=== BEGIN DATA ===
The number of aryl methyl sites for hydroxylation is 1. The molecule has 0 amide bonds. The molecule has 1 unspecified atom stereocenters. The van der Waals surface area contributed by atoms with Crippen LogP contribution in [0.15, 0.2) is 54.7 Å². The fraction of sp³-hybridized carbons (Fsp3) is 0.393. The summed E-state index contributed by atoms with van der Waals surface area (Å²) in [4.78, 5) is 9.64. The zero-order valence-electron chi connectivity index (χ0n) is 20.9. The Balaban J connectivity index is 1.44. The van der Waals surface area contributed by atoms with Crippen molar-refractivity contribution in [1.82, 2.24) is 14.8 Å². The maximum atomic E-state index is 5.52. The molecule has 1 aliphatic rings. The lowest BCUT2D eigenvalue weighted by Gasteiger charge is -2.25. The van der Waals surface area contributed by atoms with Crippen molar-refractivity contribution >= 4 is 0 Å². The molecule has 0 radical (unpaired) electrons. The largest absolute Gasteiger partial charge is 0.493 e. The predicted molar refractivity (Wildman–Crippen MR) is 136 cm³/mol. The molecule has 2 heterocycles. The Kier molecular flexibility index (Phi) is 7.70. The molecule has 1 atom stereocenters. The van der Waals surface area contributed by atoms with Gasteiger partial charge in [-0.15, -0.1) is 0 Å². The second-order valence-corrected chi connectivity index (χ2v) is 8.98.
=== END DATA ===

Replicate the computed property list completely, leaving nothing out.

The number of aryl methyl sites for hydroxylation is 1. The molecule has 0 amide bonds. The molecule has 1 unspecified atom stereocenters. The van der Waals surface area contributed by atoms with Crippen LogP contribution in [0.15, 0.2) is 54.7 Å². The fraction of sp³-hybridized carbons (Fsp3) is 0.393. The summed E-state index contributed by atoms with van der Waals surface area (Å²) in [4.78, 5) is 9.64. The zero-order valence-electron chi connectivity index (χ0n) is 20.9. The Balaban J connectivity index is 1.44. The van der Waals surface area contributed by atoms with Crippen molar-refractivity contribution in [1.82, 2.24) is 14.8 Å². The maximum atomic E-state index is 5.52. The molecule has 1 aliphatic rings. The lowest BCUT2D eigenvalue weighted by Gasteiger charge is -2.25. The van der Waals surface area contributed by atoms with Crippen molar-refractivity contribution >= 4 is 0 Å². The molecule has 0 radical (unpaired) electrons. The largest absolute Gasteiger partial charge is 0.493 e. The predicted molar refractivity (Wildman–Crippen MR) is 136 cm³/mol. The molecule has 2 heterocycles. The Kier molecular flexibility index (Phi) is 7.70. The molecule has 1 atom stereocenters. The van der Waals surface area contributed by atoms with Gasteiger partial charge in [-0.15, -0.1) is 0 Å². The second-order valence-corrected chi connectivity index (χ2v) is 8.98.